I think that it's hard to get people to take the violin out of the box which has been created for it over hundreds of years. Often people still can't imagine hearing the violin like you hear a voice. What I mean by this is that I think a violin can sing and tell stories if played in a certain way. I always try and talk about the tunes that I write so that the audience can get a picture of the story behind them, and then I like to leave it up to them to create their own images.
Where do you think artists like Vanessa-Mae, André Rieu and Nigel Kennedy got it right?
I think that Vanessa-Mae and Nigel Kennedy are extraordinary violinists who have taken it to a different level in terms of the public image they have now. Good management and a record company pushing them have of course been a huge help also. André Rieu is different as he is more of a performer and overall entertainer than just a violinist. Personally, I would not call him a great violinist but he has created a great and exciting show for people to see. His violin is a focal point which again helps to change its image from something which has been very much slotted into a classical world into something which is more dramatic and entertaining.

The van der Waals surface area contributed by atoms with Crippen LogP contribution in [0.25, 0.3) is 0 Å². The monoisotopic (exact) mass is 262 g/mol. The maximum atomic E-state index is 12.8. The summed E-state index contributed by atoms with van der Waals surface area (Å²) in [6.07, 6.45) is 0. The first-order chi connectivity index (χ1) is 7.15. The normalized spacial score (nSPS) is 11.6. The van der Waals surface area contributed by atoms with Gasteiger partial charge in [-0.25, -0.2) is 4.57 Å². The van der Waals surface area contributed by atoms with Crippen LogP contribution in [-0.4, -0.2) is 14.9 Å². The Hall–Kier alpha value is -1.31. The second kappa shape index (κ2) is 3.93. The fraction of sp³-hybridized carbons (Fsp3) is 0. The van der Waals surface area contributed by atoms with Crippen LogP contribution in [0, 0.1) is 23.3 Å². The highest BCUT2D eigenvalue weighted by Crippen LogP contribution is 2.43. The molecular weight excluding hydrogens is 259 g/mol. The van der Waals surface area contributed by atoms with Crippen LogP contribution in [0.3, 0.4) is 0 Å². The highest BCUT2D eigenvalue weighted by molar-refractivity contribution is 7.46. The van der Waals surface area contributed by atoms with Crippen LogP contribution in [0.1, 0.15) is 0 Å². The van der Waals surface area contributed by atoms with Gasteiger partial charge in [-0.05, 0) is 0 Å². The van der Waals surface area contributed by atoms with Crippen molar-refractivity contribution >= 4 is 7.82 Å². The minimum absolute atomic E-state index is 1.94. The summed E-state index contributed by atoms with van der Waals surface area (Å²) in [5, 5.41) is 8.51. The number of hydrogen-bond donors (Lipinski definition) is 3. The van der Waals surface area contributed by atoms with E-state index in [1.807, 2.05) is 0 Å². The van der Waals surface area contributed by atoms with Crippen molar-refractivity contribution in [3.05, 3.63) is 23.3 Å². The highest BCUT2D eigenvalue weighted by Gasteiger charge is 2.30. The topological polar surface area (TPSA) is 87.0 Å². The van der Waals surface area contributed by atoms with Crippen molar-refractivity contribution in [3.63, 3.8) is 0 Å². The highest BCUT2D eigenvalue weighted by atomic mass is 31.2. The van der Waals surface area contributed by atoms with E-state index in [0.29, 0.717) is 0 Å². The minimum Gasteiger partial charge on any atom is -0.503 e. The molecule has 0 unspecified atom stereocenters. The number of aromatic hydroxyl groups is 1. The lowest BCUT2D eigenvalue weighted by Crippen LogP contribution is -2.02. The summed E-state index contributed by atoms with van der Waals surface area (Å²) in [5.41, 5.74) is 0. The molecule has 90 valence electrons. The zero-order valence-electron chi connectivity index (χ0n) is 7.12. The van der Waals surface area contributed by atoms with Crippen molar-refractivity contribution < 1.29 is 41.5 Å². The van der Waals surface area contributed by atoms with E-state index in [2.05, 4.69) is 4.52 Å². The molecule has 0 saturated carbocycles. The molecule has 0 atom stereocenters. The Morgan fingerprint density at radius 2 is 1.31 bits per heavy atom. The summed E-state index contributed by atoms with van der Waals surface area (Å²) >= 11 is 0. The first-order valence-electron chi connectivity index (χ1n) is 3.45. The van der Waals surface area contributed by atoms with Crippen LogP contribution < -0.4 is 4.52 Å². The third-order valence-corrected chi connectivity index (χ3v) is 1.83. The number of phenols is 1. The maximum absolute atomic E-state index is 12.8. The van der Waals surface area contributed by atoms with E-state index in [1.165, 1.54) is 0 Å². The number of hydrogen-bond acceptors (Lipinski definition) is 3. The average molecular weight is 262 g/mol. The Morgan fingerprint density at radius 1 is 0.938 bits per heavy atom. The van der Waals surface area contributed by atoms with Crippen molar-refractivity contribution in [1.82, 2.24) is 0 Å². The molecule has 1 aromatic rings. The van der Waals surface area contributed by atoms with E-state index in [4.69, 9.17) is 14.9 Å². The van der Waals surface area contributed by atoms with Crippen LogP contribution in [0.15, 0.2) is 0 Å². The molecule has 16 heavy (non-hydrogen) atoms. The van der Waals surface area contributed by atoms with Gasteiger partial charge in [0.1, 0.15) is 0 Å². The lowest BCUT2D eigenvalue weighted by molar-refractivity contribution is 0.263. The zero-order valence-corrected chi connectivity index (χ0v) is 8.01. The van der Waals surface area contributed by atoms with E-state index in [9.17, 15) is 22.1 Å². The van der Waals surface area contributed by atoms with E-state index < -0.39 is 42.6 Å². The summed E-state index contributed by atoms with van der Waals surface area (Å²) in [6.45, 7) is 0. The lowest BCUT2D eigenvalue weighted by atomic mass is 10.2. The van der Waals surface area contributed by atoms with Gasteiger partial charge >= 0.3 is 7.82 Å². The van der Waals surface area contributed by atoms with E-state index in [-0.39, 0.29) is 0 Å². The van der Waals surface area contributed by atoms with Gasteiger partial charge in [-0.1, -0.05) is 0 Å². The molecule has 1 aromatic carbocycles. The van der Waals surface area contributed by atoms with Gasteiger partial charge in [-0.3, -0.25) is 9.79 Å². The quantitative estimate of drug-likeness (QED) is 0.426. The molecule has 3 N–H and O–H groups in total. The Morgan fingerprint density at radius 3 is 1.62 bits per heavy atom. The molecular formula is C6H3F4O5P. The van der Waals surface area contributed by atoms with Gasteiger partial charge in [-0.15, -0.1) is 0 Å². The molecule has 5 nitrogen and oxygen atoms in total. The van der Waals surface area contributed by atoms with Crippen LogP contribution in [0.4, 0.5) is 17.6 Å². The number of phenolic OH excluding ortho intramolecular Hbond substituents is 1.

Who were your childhood heroes and who are they today?
I would have to say that my Mother and my sister (on a musical level) as I always heard them playing wonderful music, and as I am eight years younger than my sister, I always wanted to be able to sound like her on the piano. I still remember trying to play the music she was playing and never being able to make it sound like she did, ha ha! I also listened to many old records of different violinists and orchestras. I was in love with so many recordings and artists that I could never write a list of them all. A few things that stand out in my mind still are: An old recording of Pictures at an Exhibition, recordings of Beethoven's Piano Concertos and some Menuhin recordings. I can't remember all the artists and pieces that I listened to but I know that I would spend hours lying on the floor and listening or when I was very young I tried to conduct the recording in front of the mirror!!